What is Symbolism, and Can it Change YOUR Life?
Symbolism is one of one a persons most extraordinary traits, one of humanities most crucial talents. Symbolism is the ability to interpret external stimuli, such as words, sounds, or sensations, transforming them into ideas relevant to ones self. Numbers are one of the most ingenious inventions of the human race. They allow an infinite amount ob objects to be represent by a few characters. Human memory itself can be drawn upon and past events can used to give context to new situations and even develop your sense of identity.
Using symbolism an inventor can take a problem and see the components of a solution. One normally minor incident can turn into the "final straw" that drives you to change. A dark alleyway can quickly change into a detour because of phantom muggers. A name and a face can represent a person and money can represent success.
Symbolism can be used to see past the routine of daily life and imagine an alternative. It can arise when you are exposed to a stimuli such as a walking, eating a meal, driving, or just about anything that occurs of a regular basis, and you experience a reaction different than the one you would normally use to respond to that object of event. Certain levels of our awareness can often be kept out of the range of perception in order to leave room for higher brain functions. As routine actions gradually become automatic, they become less open to symbolic interpretation than when it was a new occurrence.
Upon first encountering stimuli you begin to experiment with different way of perceiving or interpreting them. As you develop a base response for that particular stimuli you conscious mind pushes that developed interpretation down into the subconscious mind, leaving room in your conscious mind for interpreting new stimuli, this saves you the distraction of having to continually re-evaluate a stimuli that has only "one" correct of possible response. Eventually, as your mind develops through childhood and adolescence, you will build up quite a store of these responses in what is known as your long-term memory, commonly defined as memory that is not readily-available to the consciousness. Eventually this memory composed of a life's collection of trial and error of both your reactions to, and interpretations of stimuli, will form the human personality.
What is the personality, after all, if not an individual's interpretation of situations based upon past experiences which involve the discovery of the best ways to perceive and resolve other situations. By researching a stimuli or event you can temper this raw memory into a more refined process, the result can often have an "atypical" outcome and contribute to a deviant personality.
By saving routine responses within the brain for handling routine stimuli, the conscious mind becomes less cluttered. A routine event is an event that occurs at least once a year, as often as several times a day, and you no longer interpret the event because you perceive there is only one "correct" way to interpret and react to it. You may spend 20 years getting gifts for your family at a Christmas dinner in the same relatives house, without once contemplating the meaning behind those gifts. You may have had the experience of sitting in an air conditioned room and not even noticing the hum of the air conditioner until it was turned off. Even more important to preserving the consciousness are the stimuli you do not notice, such the feeling of your bones moving within your body every time you walk, the feeling of blood rushing through your veins, or the feeling of food making its way through the digestive tract, these processes have always been there and you cannot allow yourself to be distracted by something that happens every time you every moment you are alive. .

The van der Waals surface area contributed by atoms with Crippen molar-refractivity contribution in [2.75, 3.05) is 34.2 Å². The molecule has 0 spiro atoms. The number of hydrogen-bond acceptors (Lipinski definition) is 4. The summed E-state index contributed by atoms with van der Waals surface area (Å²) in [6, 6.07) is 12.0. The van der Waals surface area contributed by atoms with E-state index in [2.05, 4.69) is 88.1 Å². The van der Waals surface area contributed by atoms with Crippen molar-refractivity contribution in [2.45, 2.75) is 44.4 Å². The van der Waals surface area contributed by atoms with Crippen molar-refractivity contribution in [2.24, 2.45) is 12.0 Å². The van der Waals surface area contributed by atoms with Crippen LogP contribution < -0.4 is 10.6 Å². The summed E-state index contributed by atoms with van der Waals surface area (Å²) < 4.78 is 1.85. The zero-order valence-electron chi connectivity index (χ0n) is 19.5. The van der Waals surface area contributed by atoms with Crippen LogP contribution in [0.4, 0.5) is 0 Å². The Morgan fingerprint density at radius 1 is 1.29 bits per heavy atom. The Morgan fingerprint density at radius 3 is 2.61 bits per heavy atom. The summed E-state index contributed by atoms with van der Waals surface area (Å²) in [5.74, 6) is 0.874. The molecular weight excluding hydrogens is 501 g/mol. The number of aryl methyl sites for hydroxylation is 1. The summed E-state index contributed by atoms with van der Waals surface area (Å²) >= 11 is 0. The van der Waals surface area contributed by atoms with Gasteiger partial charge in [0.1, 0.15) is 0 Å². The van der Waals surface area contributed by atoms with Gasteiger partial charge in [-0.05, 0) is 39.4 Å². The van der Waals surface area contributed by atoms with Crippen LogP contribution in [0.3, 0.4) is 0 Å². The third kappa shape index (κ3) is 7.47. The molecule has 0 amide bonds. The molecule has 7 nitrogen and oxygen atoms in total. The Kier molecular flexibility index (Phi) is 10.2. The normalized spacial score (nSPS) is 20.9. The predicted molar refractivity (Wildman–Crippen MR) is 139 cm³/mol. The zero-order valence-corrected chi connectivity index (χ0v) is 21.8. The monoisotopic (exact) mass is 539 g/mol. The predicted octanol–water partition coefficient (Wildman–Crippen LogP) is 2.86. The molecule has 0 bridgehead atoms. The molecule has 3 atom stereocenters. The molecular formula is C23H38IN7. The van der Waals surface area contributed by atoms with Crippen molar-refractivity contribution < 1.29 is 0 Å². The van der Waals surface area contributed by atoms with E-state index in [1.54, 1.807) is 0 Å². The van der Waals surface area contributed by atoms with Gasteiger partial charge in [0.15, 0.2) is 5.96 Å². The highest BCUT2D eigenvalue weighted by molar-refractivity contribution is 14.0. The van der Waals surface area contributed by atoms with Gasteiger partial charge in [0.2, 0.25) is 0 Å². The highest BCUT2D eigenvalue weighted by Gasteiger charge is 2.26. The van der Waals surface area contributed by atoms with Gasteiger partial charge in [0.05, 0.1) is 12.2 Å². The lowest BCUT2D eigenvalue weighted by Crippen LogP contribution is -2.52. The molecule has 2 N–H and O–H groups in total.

With a well developed sense of symbolism you can take a routine even that you no longer notice and think about the meaning of it, a different reaction or a different method of explaining it.
It is unfortunate that the majority of life can easily become a routine, a progression from point A to B without glancing at the roadmap of life at even the most important of crossroad. Although the transition of routinely encountered processes and stimuli into the background of memory has the benefit of making room for conscious though, it can have consequences if the person is not making use of this extra processing power. If no new stimuli are encountered, as more and more processes begin to fade into the background, you will naturally being to lose the ability to perceive new processes and you critical thinking skills will wither away. A consequence of this, as reported by may middleclass and especially lower class persons is that you begin to feel trapped in a set of circumstances beyond your control, you no longer have the ability to perceive alternative solutions and every day becomes identical to the one before it, this phenomenon is referred to as "The Daily Grind".
The key to ending this chain lies in being able to take an event that has occurred numerous times before, even an event that is in your memory that still influences you, and to perceive it in a different way. Quite often seeing a situation from another persons' perspective can lend you new insight about the way you do something. But the role of symbolism is the ability to see the same set of stimuli yourself, until the right set of psychological conditions are met that you see a different response. This allows you to change and in turn to change the same stimuli into something different when it may be that the only thing that has changed is you.
That is one of the key points of symbolism; people who study their lives come up different methods of approaching it.
What is Symbolism, and Can it Change YOUR Life?
By: Derik Mitalik